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What command would I use in CMD to get all of a program's available switches/arguments? For example, program abc.exe might have a switch of /o that starts the program in offline mode. Assuming I did not know about the /o switch, what would I need to do in Command Prompt to get this information?

Edit:

I would like to also add that I know how I can find the switches and arguments that are already being used in a running program - this is not what I am after. I want to obtain ALL available command line arguments for a program, whether it's running or not.

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    Try calling the EXE in the CMD window followed by /? or -help or --help just as you explain how you use /o. Its really a matter of each EXE/program actually being coded to bring back the help screen with the detail.If you want to see the Windows built in commands, then just type HELP and press enter and for those commands type in <command> /? – Pimp Juice IT Jul 13 '16 at 20:12
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  • Googling "program_name command line arguments" usually helps if the program doesn't have built in command line help. – DavidPostill Jul 13 '16 at 20:20
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Except for already mentioned /?, --help, reading documentation and googling there is no standard way to do it. Unfortunately, some programs don't document their switches well - there is (almost) nothing that can be done with those.

This is why: each program analyzes its command line completely differently, and even having switches is just an agreement that most authors tend to follow: some have /dos style switches, some are -uNIX style, some use --gnu-long-style=switches, and some just don't understand any, taking the first thing they see as a file name.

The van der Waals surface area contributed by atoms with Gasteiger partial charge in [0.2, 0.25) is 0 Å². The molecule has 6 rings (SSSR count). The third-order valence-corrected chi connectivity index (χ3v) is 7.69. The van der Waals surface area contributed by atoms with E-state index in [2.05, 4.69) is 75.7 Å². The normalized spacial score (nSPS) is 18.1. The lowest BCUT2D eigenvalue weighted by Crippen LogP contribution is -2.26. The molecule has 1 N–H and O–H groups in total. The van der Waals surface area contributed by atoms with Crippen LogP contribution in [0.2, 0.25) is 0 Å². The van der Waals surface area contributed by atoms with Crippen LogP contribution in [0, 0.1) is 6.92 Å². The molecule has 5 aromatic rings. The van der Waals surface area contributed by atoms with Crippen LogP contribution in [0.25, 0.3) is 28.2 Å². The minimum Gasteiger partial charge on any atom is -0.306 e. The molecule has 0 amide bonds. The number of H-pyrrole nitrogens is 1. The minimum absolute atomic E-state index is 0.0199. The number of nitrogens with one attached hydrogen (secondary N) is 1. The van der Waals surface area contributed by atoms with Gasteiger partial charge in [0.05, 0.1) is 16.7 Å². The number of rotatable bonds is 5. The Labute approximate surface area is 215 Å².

So, parameter analyzis is a part of program code, and so to know what parameters the program actually accepts you would need to read its source code, which you normally do not even have.

The only other option is to disassemble the program in question. Disassembly is basicly taking a program apart, instruction by instruction, trying to figure what it tries to do and how. It takes a lot of time and is quite a hard to learn.

Sometimes you can get away with opening your program in a hex editor and searching for a command you know, often somewhere near the end, and then trying anything nearby that looks like a switch.

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Most programs will accept the /? or -? switch to allow you to see what parameters the command will accept. Some GNU or *nix-based utilities (in layman's terms, a program mostly intended for Linux users, but also available for other platforms) require you to add --help for it to give you brief documentation.

When all fails, of course, you can just use documentation.

To find the switches used for a running program, you can use Process Explorer or Process Hacker, or even the command line as explained in a related question.

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